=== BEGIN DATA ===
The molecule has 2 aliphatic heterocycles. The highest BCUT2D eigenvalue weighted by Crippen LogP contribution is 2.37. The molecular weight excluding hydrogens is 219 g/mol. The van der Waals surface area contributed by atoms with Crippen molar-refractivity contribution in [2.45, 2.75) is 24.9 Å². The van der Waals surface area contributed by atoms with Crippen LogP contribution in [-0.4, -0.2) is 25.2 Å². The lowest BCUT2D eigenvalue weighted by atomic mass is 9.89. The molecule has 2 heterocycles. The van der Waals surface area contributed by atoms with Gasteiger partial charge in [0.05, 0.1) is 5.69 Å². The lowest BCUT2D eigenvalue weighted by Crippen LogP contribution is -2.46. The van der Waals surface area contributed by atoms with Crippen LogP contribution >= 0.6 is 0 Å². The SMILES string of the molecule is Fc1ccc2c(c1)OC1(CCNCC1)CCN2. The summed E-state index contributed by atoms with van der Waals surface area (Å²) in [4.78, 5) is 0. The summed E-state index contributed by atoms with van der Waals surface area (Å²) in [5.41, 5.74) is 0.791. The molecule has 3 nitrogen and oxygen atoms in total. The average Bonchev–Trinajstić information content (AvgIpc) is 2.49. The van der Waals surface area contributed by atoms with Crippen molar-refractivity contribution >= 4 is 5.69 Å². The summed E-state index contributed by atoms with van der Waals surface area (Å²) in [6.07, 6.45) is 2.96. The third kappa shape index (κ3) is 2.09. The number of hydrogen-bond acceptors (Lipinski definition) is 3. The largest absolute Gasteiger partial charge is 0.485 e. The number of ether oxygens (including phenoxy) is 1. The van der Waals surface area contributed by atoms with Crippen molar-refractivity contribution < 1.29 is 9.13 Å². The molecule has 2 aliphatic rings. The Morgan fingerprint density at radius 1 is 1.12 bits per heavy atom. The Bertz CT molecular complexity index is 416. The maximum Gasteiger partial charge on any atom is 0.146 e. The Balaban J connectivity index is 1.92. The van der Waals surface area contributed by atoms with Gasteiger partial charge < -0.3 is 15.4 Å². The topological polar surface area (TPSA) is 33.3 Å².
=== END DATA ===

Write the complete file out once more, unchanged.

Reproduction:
The molecule has 2 aliphatic heterocycles. The highest BCUT2D eigenvalue weighted by Crippen LogP contribution is 2.37. The molecular weight excluding hydrogens is 219 g/mol. The van der Waals surface area contributed by atoms with Crippen molar-refractivity contribution in [2.45, 2.75) is 24.9 Å². The van der Waals surface area contributed by atoms with Crippen LogP contribution in [-0.4, -0.2) is 25.2 Å². The lowest BCUT2D eigenvalue weighted by atomic mass is 9.89. The molecule has 2 heterocycles. The van der Waals surface area contributed by atoms with Gasteiger partial charge in [0.05, 0.1) is 5.69 Å². The lowest BCUT2D eigenvalue weighted by Crippen LogP contribution is -2.46. The van der Waals surface area contributed by atoms with Crippen LogP contribution >= 0.6 is 0 Å². The SMILES string of the molecule is Fc1ccc2c(c1)OC1(CCNCC1)CCN2. The summed E-state index contributed by atoms with van der Waals surface area (Å²) in [4.78, 5) is 0. The summed E-state index contributed by atoms with van der Waals surface area (Å²) in [5.41, 5.74) is 0.791. The molecule has 3 nitrogen and oxygen atoms in total. The average Bonchev–Trinajstić information content (AvgIpc) is 2.49. The van der Waals surface area contributed by atoms with Crippen molar-refractivity contribution >= 4 is 5.69 Å². The summed E-state index contributed by atoms with van der Waals surface area (Å²) in [6.07, 6.45) is 2.96. The third kappa shape index (κ3) is 2.09. The number of hydrogen-bond acceptors (Lipinski definition) is 3. The largest absolute Gasteiger partial charge is 0.485 e. The number of ether oxygens (including phenoxy) is 1. The van der Waals surface area contributed by atoms with Crippen molar-refractivity contribution < 1.29 is 9.13 Å². The molecule has 2 aliphatic rings. The Morgan fingerprint density at radius 1 is 1.12 bits per heavy atom. The Bertz CT molecular complexity index is 416. The maximum Gasteiger partial charge on any atom is 0.146 e. The Balaban J connectivity index is 1.92. The van der Waals surface area contributed by atoms with Gasteiger partial charge < -0.3 is 15.4 Å². The topological polar surface area (TPSA) is 33.3 Å².